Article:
For the last few years, Missouri State University’s Darr College of Agriculture has maintained a fruitful relationship with the Quapaw Nation of Oklahoma.
This relationship has resulted in sharing ideas, information and resources related to agriculture.
Who are the Quapaw people?
The Quapaw Indians are native people of Arkansas, Missouri, Mississippi and Tennessee. Forced to move to Oklahoma in the 1800s, today, the Quapaw Nation’s headquarters is in Quapaw, northeast Oklahoma. There are about 4,800 nation members.
The nation has diverse agricultural initiatives that focus on two things: food sovereignty, the right to produce their own food; and food security, access to enough food at all times.
“Feeding people is one of our mottos,” said Chris Roper, Quapaw agriculture director. “My chairman and I travel all over giving talks on our food sovereignty programs. We try to share everything we have.”
Among the nation’s agricultural initiatives are:
- Quapaw Cattle Company – It has more than 1,000 head of cattle; provides high quality, hormone and chemical-free beef.
- Goat program – It has more than 100 goats; used for natural weed control.
- Row crops – The crops spread over 2,000 acres of land and include canola, corn, soy beans and wheat.
- Meat processing plant – This 25,000-square-foot plant is equipped to process beef, bison, goat, lamb, pork and elk.
- Greenhouses – There are five operating greenhouses, with a sixth one on the way; grow 21 varieties of herbs and vegetables and produces 6,000 pounds of food each year.
- Coffee roasting facility – It imports beans from other tribes around the world to create its own custom blends.
Helping with the processing plant
The multimillion-dollar meat processing plant opened in 2017. It is the first USDA-inspected processing plant located on tribal territory that a tribe owns and operates.
MSU, along with a few other area universities, gave input for the plant’s layout and design.
Mike Klem, coordinator of facilities and support services for MSU’s Darr College of Agriculture, said the discussions resulted in the plant’s long, rectangular design instead of a classic circular design.
“The hallways are lined with glass so people can watch the whole meat processing process from the outside,” Klem added.
The plant also has a classroom, test kitchen and laboratory to promote training and education.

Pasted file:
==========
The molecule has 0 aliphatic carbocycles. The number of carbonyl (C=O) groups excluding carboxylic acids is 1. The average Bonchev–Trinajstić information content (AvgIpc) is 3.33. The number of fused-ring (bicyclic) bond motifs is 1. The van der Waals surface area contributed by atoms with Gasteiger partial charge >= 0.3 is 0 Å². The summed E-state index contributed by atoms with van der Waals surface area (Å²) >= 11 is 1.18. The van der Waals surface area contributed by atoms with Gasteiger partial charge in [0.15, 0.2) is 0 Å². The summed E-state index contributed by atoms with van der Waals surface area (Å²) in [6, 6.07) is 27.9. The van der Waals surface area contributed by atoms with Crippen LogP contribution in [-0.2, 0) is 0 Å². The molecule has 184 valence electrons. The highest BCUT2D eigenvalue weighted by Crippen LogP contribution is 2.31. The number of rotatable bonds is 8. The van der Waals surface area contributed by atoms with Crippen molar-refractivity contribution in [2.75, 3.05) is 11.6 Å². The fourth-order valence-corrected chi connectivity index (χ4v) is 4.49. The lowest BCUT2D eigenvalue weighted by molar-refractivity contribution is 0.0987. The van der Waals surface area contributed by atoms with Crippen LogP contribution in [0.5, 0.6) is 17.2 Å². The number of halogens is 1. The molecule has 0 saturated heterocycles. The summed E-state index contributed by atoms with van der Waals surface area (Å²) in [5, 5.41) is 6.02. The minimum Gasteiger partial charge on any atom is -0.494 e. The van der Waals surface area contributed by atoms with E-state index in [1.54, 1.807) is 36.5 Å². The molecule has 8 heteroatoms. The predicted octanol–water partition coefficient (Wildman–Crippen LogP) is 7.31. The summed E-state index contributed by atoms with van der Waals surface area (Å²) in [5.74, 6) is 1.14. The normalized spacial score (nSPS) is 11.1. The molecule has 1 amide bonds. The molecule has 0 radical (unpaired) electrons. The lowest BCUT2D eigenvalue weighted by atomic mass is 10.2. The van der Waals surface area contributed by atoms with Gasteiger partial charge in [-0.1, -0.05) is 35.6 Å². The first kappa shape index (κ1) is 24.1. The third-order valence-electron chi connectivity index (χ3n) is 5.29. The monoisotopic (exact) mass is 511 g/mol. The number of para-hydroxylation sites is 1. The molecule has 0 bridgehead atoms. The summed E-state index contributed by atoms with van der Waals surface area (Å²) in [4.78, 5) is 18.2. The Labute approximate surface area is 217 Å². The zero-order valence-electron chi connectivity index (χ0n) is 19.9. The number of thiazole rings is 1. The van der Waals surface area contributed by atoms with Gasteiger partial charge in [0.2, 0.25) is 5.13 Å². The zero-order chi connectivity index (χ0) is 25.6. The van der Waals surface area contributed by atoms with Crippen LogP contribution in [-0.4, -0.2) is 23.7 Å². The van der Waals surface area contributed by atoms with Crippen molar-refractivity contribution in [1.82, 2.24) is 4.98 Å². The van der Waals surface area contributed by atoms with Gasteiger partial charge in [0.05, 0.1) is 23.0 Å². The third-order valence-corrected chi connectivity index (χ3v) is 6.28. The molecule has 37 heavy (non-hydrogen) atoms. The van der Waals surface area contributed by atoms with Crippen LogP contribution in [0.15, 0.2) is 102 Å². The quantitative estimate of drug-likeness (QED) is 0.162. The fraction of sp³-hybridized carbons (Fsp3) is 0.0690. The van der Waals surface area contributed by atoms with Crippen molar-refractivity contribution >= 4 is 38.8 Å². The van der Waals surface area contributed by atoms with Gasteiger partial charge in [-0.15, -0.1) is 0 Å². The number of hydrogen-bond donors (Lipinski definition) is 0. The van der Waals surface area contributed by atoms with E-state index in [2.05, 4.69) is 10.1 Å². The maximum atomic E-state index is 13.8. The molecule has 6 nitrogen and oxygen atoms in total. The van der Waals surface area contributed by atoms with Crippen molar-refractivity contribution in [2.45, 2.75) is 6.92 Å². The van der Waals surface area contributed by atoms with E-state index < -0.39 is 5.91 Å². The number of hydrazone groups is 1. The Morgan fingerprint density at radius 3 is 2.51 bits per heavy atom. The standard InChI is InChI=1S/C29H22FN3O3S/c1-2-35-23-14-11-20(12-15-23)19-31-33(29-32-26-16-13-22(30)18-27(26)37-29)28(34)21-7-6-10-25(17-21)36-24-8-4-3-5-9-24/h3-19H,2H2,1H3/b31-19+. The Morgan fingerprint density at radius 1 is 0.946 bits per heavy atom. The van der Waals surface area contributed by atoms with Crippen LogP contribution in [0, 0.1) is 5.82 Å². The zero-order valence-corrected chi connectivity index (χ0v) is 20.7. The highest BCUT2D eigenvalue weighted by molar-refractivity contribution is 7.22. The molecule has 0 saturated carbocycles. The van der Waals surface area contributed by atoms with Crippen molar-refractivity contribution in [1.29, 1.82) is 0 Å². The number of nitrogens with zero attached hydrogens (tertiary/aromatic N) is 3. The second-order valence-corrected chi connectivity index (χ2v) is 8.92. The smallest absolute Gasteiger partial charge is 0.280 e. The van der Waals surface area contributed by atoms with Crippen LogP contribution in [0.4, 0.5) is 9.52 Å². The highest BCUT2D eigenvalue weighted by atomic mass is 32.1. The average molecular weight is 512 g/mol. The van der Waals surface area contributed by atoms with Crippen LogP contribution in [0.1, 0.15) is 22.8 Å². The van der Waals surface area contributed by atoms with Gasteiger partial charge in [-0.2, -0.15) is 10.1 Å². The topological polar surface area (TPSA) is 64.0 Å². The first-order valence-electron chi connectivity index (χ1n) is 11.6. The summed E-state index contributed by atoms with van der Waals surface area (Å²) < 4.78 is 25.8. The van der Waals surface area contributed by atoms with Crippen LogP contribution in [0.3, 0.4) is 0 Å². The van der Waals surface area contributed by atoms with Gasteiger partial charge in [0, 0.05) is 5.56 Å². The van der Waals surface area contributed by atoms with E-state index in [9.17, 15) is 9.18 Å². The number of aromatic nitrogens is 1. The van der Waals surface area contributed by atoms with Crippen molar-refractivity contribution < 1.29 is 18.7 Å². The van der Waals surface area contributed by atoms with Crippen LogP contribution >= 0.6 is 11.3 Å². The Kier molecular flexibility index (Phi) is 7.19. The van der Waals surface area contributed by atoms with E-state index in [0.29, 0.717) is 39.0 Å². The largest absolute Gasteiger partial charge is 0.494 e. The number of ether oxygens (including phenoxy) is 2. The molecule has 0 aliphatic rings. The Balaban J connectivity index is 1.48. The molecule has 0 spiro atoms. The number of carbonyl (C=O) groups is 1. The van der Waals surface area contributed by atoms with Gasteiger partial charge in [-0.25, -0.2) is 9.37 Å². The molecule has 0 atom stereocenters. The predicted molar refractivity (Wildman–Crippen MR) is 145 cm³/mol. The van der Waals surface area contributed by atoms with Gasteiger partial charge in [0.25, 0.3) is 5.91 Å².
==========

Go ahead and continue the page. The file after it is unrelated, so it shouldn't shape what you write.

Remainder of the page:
Klem has brought many MSU students, as well as international students and visitors, to tour the plant, and the nation’s other facilities.
Opportunities for students
According to Roper, the Quapaw Nation takes pride in youth initiatives to invest in the future and promote native history and culture. Students who visit the Quapaw Nation can see and experience many things related to agriculture, the environment, government, history and culture.
“Anything they’re interested in, we open our doors,” Roper said. “With us sharing what we have, we feel that will get passed on through the generations.”
Dr. Ronald Del Vecchio, dean of MSU’s Darr College of Agriculture, commends the Quapaw Nation for establishing and maintaining agricultural enterprises with a focus on food sovereignty and food security.
“Chris Roper and the rest of the team do an exceptional job,” Del Vecchio said. “We’re grateful to have such a positive collaborative relationship with the people of the Quapaw Nation of Oklahoma.”
Paying tribute to Native Americans
November is Native American and Indigenous Heritage Month. Missouri State’s multicultural programs will host events on campus to recognize the contributions and celebrate the rich cultures of Native American people such as the Quapaws.
Events that are free and open to the public include:
- Documentary and Dialogue: Indigenous Identity – 12:30 p.m. Nov. 12, Multicultural Resource Center Annex.
- Native American and Indigenous Heritage Month Reception and Performance – 6 p.m. Nov. 16, Plaster Student Union Ballroom West. RSVP required.
- Plains Indian Hand Game – 6:30 p.m. Nov. 19, Plaster Student Union, 1st floor Atrium.